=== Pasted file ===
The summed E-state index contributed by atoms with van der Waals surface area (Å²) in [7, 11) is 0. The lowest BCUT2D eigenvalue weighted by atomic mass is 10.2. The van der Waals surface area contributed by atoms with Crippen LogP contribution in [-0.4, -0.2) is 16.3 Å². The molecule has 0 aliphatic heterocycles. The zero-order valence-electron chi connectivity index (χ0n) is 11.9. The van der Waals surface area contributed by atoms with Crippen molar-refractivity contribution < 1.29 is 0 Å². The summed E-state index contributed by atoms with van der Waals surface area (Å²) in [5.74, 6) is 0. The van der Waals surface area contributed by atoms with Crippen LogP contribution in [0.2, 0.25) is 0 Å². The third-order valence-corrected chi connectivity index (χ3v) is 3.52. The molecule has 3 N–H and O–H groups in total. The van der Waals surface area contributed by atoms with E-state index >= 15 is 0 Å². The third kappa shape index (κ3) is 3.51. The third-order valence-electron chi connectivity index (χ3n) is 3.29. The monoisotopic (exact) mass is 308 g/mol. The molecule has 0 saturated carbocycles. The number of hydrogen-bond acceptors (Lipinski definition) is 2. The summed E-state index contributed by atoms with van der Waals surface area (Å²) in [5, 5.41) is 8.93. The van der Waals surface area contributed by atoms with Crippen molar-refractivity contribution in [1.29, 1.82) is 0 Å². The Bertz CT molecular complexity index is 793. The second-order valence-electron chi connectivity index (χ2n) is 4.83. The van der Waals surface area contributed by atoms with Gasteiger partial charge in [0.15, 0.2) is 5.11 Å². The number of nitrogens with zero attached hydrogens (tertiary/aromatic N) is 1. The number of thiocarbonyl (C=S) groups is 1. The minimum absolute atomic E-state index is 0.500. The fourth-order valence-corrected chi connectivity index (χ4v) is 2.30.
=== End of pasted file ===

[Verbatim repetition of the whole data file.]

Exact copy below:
The summed E-state index contributed by atoms with van der Waals surface area (Å²) in [7, 11) is 0. The lowest BCUT2D eigenvalue weighted by atomic mass is 10.2. The van der Waals surface area contributed by atoms with Crippen LogP contribution in [-0.4, -0.2) is 16.3 Å². The molecule has 0 aliphatic heterocycles. The zero-order valence-electron chi connectivity index (χ0n) is 11.9. The van der Waals surface area contributed by atoms with Crippen molar-refractivity contribution < 1.29 is 0 Å². The summed E-state index contributed by atoms with van der Waals surface area (Å²) in [5.74, 6) is 0. The van der Waals surface area contributed by atoms with Crippen LogP contribution in [0.2, 0.25) is 0 Å². The third-order valence-corrected chi connectivity index (χ3v) is 3.52. The molecule has 3 N–H and O–H groups in total. The van der Waals surface area contributed by atoms with E-state index >= 15 is 0 Å². The third kappa shape index (κ3) is 3.51. The third-order valence-electron chi connectivity index (χ3n) is 3.29. The monoisotopic (exact) mass is 308 g/mol. The molecule has 0 saturated carbocycles. The number of hydrogen-bond acceptors (Lipinski definition) is 2. The summed E-state index contributed by atoms with van der Waals surface area (Å²) in [5, 5.41) is 8.93. The van der Waals surface area contributed by atoms with Crippen molar-refractivity contribution in [1.29, 1.82) is 0 Å². The Bertz CT molecular complexity index is 793. The second-order valence-electron chi connectivity index (χ2n) is 4.83. The van der Waals surface area contributed by atoms with Gasteiger partial charge in [0.15, 0.2) is 5.11 Å². The number of nitrogens with zero attached hydrogens (tertiary/aromatic N) is 1. The number of thiocarbonyl (C=S) groups is 1. The minimum absolute atomic E-state index is 0.500. The fourth-order valence-corrected chi connectivity index (χ4v) is 2.30.